by Callie Kimball


In the fictional town of Hillcroft Maine, a 20th century African American schoolteacher is determined to elevate her students. One hundred years later, in the same place, a white teacher is running for office. As the two stories intertwine, ownership of history takes center stage.

September 29 – October 17, 2021

October 13 – October 31, 2021


For all public performances – To enter the theater all patrons, front of house staff, and volunteer ushers must present either proof of vaccination or a negative COVID-19 test with your ID and wear a mask regardless of vaccination status.
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Callie Kimball

Callie Kimball photo

Callie Kimball, Playwright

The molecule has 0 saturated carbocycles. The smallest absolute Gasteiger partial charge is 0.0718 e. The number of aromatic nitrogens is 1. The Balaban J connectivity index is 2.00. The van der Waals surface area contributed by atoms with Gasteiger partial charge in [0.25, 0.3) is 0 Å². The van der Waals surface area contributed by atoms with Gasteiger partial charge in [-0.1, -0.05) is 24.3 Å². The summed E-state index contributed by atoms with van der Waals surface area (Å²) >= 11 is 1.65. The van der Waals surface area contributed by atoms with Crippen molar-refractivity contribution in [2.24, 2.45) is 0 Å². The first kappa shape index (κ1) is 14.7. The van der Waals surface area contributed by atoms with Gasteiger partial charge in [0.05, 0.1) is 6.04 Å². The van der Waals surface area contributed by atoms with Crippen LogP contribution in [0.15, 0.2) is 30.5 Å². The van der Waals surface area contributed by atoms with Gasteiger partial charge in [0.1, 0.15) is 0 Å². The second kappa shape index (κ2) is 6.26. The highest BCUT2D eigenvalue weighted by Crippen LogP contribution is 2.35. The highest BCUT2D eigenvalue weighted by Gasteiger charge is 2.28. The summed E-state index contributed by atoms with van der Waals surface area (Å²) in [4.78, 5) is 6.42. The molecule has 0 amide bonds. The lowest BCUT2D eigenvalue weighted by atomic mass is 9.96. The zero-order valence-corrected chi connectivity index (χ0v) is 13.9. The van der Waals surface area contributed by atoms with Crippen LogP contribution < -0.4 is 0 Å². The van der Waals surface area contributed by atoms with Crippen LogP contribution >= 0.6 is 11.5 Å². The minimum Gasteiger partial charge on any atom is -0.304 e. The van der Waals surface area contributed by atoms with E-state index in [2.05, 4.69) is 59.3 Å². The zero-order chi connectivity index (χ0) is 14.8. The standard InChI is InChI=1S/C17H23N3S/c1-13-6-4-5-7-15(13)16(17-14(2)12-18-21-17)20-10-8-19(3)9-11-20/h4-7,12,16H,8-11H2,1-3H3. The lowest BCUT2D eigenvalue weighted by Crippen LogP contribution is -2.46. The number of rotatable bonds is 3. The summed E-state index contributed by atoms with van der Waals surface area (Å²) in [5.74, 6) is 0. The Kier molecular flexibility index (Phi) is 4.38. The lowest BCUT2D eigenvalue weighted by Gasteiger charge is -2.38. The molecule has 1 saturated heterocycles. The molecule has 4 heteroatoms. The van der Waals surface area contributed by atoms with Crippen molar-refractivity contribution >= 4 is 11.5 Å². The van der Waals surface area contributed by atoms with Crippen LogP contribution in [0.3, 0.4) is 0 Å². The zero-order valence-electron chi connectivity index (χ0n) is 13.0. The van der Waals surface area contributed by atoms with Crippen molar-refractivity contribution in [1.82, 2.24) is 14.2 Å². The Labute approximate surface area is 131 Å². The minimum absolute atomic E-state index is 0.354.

Callie Kimball (Playwright) earned her MFA under Tina Howe at Hunter College, where she won the Rita & Burton Goldberg Playwriting Award two years in a row. Her plays have been produced and developed in New York, Chicago, LA, Boston, and DC, at the Kennedy Center, MCC Theater, Lark Play Development Center, Portland Stage Company, Rep Stage, Ashland New Plays Festival, The Drama League, Echo Theatre, The Brick Theater, Dramatic Rep, Mad Horse Theatre, Project Y Theatre, Team Awesome Robot, Washington Shakespeare Company, Halcyon Theatre, Florida Studio Theatre, Greater Boston Stage Company, Everyman Repertory Theatre, Absolute Theatre, and many colleges and festivals across the country. She’s an Affiliate Artist at Portland Stage Company, an Affiliate Writer at the Playwrights’ Center, Playwright-in-Residence at Theater at Monmouth, and a former MacDowell Fellow. She won a Ludwig Vogelstein grant to research her play Sofonisba, which won Portland Stage’s Clauder Gold Prize, was a finalist for the O’Neill, a semifinalist for the Princess Grace Award, and was included on The Kilroys’ 2016 List. Her themes range from historical dramas and classical adaptations to socio-political comedies and futuristic dystopias. Many of her plays feature characters balanced at the intersection of language and power, who struggle to break free from societal assumptions around gender, class, and race.

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